Divorce affects inlaws as well as the two former spouses. Some people were very close to their former spouse's parents and considered them their "other" mother and father. For other people, the relationship is not as warm, even before the marriage breaks down. Whatever the relationship was like before the couple separated, however, divorce will likely change the future of the relationship.
Divorce and Inlaws during the Holidays
If you have children with your former spouse, you will need to work out where the children will be spending Christmas and other important holidays. Your inlaws may no longer be related to you, but they are still your children's grandparents. Having a relationship with their grandparents is important to them.
Some grandparents will go to court to enforce their rights to spend time with their grandchildren. This is an extreme measure and should be avoided if possible.
Another situation that can arise is that one's former spouse doesn't take the children to see his or her parents. If the grandparents live close enough to you, try to schedule when the children can visit with them regularly. If your former inlaws live further away, make plan so that they can see their grandchildren as often as possible.
In some situations, it's your inlaws who have decided to end their marriage. This can be challenging to deal with if there are many hard feelings between them. Some former spouses will refuse to attend a family event if the other one is attending!
One way to deal with this type of situation is to refuse to get in the middle of their dispute. Invite both of them to the event and leave the decision to attend up to them. Another way to deal with it is to talk to each one of them separately and let them know how much you would like them to attend. Stress the fact that there will be other people there and that they are not obligated to spend time with their former spouse if they don't want to.
Divorce Caused by Inlaws
The relationship with one's inlaws can be quite a warm and wonderful one in some cases. In other situations, it is just the opposite. According to an online poll conducted by DivorceMagazine.com, 6% of respondents stated that their inlaws were fully responsible for their divorce. A further 35% shared that their former spouse's parents were either mostly or somewhat responsible for the breakdown of their marriage.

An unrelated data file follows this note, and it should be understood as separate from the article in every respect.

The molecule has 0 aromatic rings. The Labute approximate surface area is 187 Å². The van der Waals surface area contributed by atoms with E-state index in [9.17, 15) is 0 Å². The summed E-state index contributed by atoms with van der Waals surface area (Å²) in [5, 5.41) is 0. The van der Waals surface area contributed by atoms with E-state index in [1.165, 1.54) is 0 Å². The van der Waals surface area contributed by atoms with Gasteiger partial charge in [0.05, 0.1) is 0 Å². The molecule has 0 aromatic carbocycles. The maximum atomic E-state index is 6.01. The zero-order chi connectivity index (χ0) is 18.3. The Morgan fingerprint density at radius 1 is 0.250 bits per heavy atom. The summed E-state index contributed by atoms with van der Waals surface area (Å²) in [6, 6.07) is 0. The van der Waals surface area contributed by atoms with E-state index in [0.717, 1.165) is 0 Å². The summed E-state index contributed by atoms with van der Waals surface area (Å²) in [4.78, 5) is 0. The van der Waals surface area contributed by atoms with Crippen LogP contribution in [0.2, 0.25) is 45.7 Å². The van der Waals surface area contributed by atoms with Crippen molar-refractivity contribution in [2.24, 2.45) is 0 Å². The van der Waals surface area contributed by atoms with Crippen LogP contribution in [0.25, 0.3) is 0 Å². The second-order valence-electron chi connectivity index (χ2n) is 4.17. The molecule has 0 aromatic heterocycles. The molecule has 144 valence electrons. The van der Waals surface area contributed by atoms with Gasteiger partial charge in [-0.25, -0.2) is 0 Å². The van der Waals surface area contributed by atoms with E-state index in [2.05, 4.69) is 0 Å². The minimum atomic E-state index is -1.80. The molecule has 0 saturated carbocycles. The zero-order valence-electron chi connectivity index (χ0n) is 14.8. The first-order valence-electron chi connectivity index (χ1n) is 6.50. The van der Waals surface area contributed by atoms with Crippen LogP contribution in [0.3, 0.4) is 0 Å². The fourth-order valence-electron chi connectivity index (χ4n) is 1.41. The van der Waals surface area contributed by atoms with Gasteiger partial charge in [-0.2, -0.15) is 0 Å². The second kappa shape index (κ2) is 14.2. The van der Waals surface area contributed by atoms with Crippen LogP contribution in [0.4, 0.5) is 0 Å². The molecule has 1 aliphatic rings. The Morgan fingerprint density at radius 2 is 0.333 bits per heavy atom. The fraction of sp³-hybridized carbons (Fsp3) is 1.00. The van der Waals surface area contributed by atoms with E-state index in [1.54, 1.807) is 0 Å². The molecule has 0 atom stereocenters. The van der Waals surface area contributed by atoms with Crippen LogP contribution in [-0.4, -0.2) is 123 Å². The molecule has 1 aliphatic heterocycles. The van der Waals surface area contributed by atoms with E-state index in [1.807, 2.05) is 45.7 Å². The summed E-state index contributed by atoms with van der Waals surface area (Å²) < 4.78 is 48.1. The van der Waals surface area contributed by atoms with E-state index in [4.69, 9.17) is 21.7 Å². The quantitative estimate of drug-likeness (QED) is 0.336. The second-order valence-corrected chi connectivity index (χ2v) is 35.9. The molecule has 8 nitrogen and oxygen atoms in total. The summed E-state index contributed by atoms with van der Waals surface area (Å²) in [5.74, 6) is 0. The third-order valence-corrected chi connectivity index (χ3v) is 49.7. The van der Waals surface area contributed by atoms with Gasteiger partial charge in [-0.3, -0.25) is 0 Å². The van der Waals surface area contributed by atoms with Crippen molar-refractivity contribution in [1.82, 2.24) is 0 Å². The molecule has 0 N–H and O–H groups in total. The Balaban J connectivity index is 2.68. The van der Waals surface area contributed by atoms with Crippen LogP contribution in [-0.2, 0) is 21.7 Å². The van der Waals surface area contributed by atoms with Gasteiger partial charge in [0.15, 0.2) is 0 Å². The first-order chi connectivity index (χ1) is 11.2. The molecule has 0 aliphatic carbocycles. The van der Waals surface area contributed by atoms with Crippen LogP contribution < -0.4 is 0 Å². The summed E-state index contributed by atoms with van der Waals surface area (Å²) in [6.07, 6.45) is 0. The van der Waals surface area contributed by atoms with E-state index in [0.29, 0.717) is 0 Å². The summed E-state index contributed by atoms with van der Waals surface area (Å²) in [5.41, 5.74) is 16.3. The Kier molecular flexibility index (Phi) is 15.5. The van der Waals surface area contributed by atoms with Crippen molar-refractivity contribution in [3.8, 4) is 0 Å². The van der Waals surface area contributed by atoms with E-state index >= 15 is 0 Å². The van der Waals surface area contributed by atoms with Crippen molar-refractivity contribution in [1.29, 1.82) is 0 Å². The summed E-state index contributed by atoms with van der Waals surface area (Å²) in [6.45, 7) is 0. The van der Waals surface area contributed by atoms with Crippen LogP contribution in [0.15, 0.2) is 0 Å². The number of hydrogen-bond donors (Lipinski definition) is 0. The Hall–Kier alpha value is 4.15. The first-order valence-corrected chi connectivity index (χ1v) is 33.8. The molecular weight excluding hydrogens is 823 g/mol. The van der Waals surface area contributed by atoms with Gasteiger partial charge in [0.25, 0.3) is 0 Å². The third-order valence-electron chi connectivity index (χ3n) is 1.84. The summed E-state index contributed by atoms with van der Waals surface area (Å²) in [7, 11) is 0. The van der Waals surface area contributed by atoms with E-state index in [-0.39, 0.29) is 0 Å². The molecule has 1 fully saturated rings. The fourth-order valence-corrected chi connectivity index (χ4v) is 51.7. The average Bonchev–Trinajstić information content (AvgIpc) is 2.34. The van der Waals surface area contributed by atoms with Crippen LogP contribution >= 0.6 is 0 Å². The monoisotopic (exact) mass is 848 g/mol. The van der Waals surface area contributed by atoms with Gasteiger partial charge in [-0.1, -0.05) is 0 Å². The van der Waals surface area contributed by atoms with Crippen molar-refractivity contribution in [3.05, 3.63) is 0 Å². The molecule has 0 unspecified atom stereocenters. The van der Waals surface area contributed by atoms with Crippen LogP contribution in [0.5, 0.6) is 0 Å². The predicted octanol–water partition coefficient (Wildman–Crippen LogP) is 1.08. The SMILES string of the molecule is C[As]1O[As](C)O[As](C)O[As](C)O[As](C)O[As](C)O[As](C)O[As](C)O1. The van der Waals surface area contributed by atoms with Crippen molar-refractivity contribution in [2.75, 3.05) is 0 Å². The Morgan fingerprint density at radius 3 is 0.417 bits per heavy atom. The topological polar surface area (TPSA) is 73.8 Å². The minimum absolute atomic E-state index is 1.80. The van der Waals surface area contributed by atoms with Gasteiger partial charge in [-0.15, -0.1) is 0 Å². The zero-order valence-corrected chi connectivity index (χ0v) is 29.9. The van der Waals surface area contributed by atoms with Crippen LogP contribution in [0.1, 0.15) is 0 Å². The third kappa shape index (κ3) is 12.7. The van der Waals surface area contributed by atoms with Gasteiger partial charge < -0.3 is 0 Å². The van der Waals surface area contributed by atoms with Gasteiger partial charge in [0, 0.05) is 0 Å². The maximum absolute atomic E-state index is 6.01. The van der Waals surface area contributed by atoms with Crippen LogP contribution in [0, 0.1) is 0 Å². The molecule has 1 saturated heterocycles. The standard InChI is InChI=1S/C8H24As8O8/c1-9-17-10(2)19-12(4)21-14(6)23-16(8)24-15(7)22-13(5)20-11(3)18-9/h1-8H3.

Divorcing Your Inlaws
There is another way in which divorce and inlaws can come into play: when someone wants to divorce his or her inlaws but stay married. While some families can be warm and inviting to a family member's spouse, others can be standoffish or downright hostile. Choosing to have no relationship at all with your spouse's family is not a decision to be taken lightly.
If you decide to end your relationship with your inlaws, let your spouse explain the new ground rules. He or she will have to make it clear that although the rest of the family will continue to visit at the inlaw's home and bring the children for visits, you will no longer be going. Furthermore, the inlaws will not be invited to your home.
These ground rules are set in stone and will not be changed. Your spouse is not to enter a debate about this decision; he or she is only telling the parents about something that has already been decided. The inlaws do not have any input into the decision. In this arrangement, neither the inlaws nor the "divorcing" spouse should criticize the other. However, this is more easily said than done.